Recently I searched this website for information about my Windows desktop only to find BYOPC 2016 – is that computer really five years old? Indeed it is, so with little hesitation I set out to find a replacement. Why? Foremost, I believe in a four (4) year replacement cycle for desktop computers. Remember, there’s no badge of honor earned from your janky old computer. Performance, security, safety, peace of mind and your itjerk’s respect all factor in. Second, the computer is not Windows 11 compatible, which as an IT professional will be important for me. Finally, it was an inexpensive build, on the noisy side (cheap case) and low on storage (128GB boot drive). Yet as cheap as it was, it served me well, but now it’s time to move on!
As my primary desktop, it was quite easy for me to arrive at the decision to buy a new computer. Building computers is fun, but good, workable options are just inexpensive. Don’t forget, PC makers spend a lot of time designing well-engineered systems; that’s part of what we pay for. I don’t game, so I have little need for power or anything but a standard configuration, including one that is Windows 11 ready. Now, I haven’t had a Dell computer since the old Dimension C521 in 2007, but my recent experiences with my daughter’s Latitude 3190s (despite initial problems) brought me around again.
A quick trip to Dell.com yielded a Vostro 3681 in a small form-factor case, with 8GB RAM, 256GB M.2 PCIe NVMe Solid State Drive and an Intel 10th Gen i5-10400 processor(6-Core, 12M Cache, 2.9GHz to 4.3GHz) processor, all for $499 (after a $50 coupon code). The HDMI port fits well with my KVM, and it has an extra bay for a spare hard drive. Pandemic-driven built-in bluetooth and wifi card in most desktops (here via a second M2 slot) is handy as well. Plus it’s kinda cute, with that red front bezel.
It arrived quickly (Sat->Wed), and within no time I had an extra 8GB RAM installed, as well as the 128GB drive from my old computer. I signed in with my Microsoft account, and OneDrive did a pretty good job of getting everything in place. I did have to ensure that my Documents and Pictures folders did not connect to OneDrive, as I don’t want them to sync nor be in the Cloud. The perfunctory Windows (shipped with 20H2) and Microsoft Store updates were next, followed by Dell’s System Update. I had previously made a list of the applications I needed, so it was off to the races to download and install them. One thing I realized is that my old Quicken 2007 software is a real relic; getting that now requires an annual subscription, so I’m glad I still had the CD! Once I copied the data from my old drive over, I took it out and plugged in a 1TB “scratch disk” from the old computer that I have a bunch of misc files on. It’s an old SATA drive, so I may replace it with a SSD to keep the “silence” the Vostro 3681 provides.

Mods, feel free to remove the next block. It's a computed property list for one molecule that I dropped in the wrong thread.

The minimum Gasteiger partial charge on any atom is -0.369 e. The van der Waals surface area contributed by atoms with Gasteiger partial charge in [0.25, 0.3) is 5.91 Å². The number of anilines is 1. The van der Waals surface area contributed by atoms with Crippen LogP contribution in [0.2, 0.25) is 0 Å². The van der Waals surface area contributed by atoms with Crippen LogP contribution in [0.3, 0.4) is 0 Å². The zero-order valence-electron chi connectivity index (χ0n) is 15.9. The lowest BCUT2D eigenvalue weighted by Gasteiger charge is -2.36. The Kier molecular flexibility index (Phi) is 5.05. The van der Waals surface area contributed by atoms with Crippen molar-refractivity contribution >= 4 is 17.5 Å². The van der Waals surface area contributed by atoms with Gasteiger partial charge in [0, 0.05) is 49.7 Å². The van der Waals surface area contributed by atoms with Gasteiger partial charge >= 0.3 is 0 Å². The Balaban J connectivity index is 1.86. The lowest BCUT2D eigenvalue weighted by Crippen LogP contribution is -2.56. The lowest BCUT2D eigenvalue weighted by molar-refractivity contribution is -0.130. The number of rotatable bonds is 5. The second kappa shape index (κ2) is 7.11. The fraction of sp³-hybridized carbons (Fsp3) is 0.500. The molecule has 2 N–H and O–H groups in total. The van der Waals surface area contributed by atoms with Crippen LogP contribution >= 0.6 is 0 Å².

Update: That 1TB “scratch disk” was actually a 500GB drive, and I did replace it with a 512GB SSD.
Nota Bene: Before you wipe clean your old computer, be sure to give the new computer a run through of your most important tasks. For instance, opening my book InDesign and printing a PDF copy yielded a couple missing fonts (which I had) and a PDF preset (which luckily I found). In other words, don’t be in a hurry to throw out the old!
All in all, it’s a silent, snappy little computer that more than provides for what I need in a desktop environment. Good on you Dell.